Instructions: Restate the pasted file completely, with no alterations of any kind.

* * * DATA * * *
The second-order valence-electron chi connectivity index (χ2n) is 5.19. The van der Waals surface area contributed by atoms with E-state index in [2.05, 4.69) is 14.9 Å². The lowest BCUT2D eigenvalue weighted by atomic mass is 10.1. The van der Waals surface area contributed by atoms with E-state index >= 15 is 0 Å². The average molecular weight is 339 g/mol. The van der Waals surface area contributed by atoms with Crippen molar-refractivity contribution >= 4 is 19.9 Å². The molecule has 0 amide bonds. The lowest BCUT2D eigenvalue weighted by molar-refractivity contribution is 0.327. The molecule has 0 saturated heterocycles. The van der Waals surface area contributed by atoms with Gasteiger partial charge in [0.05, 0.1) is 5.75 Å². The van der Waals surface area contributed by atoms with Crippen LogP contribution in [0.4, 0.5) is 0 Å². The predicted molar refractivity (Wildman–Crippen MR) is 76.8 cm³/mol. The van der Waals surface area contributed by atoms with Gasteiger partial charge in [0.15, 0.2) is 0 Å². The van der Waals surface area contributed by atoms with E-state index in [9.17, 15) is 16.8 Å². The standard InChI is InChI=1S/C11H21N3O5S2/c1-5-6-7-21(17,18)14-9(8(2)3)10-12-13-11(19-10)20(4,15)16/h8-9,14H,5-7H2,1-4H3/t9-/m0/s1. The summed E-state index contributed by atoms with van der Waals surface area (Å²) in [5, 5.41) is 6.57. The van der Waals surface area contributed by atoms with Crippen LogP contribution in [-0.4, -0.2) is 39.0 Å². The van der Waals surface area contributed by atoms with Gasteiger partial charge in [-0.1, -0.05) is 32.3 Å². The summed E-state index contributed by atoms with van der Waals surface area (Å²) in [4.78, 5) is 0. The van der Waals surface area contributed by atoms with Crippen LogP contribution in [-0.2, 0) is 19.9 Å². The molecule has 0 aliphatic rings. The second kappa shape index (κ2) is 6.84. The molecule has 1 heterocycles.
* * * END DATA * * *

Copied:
The second-order valence-electron chi connectivity index (χ2n) is 5.19. The van der Waals surface area contributed by atoms with E-state index in [2.05, 4.69) is 14.9 Å². The lowest BCUT2D eigenvalue weighted by atomic mass is 10.1. The van der Waals surface area contributed by atoms with E-state index >= 15 is 0 Å². The average molecular weight is 339 g/mol. The van der Waals surface area contributed by atoms with Crippen molar-refractivity contribution >= 4 is 19.9 Å². The molecule has 0 amide bonds. The lowest BCUT2D eigenvalue weighted by molar-refractivity contribution is 0.327. The molecule has 0 saturated heterocycles. The van der Waals surface area contributed by atoms with Gasteiger partial charge in [0.05, 0.1) is 5.75 Å². The van der Waals surface area contributed by atoms with Crippen LogP contribution in [0.4, 0.5) is 0 Å². The predicted molar refractivity (Wildman–Crippen MR) is 76.8 cm³/mol. The van der Waals surface area contributed by atoms with Gasteiger partial charge in [0.15, 0.2) is 0 Å². The van der Waals surface area contributed by atoms with E-state index in [9.17, 15) is 16.8 Å². The standard InChI is InChI=1S/C11H21N3O5S2/c1-5-6-7-21(17,18)14-9(8(2)3)10-12-13-11(19-10)20(4,15)16/h8-9,14H,5-7H2,1-4H3/t9-/m0/s1. The summed E-state index contributed by atoms with van der Waals surface area (Å²) in [5, 5.41) is 6.57. The van der Waals surface area contributed by atoms with Crippen LogP contribution in [-0.4, -0.2) is 39.0 Å². The van der Waals surface area contributed by atoms with Gasteiger partial charge in [-0.1, -0.05) is 32.3 Å². The summed E-state index contributed by atoms with van der Waals surface area (Å²) in [4.78, 5) is 0. The van der Waals surface area contributed by atoms with Crippen LogP contribution in [-0.2, 0) is 19.9 Å². The molecule has 0 aliphatic rings. The second kappa shape index (κ2) is 6.84. The molecule has 1 heterocycles.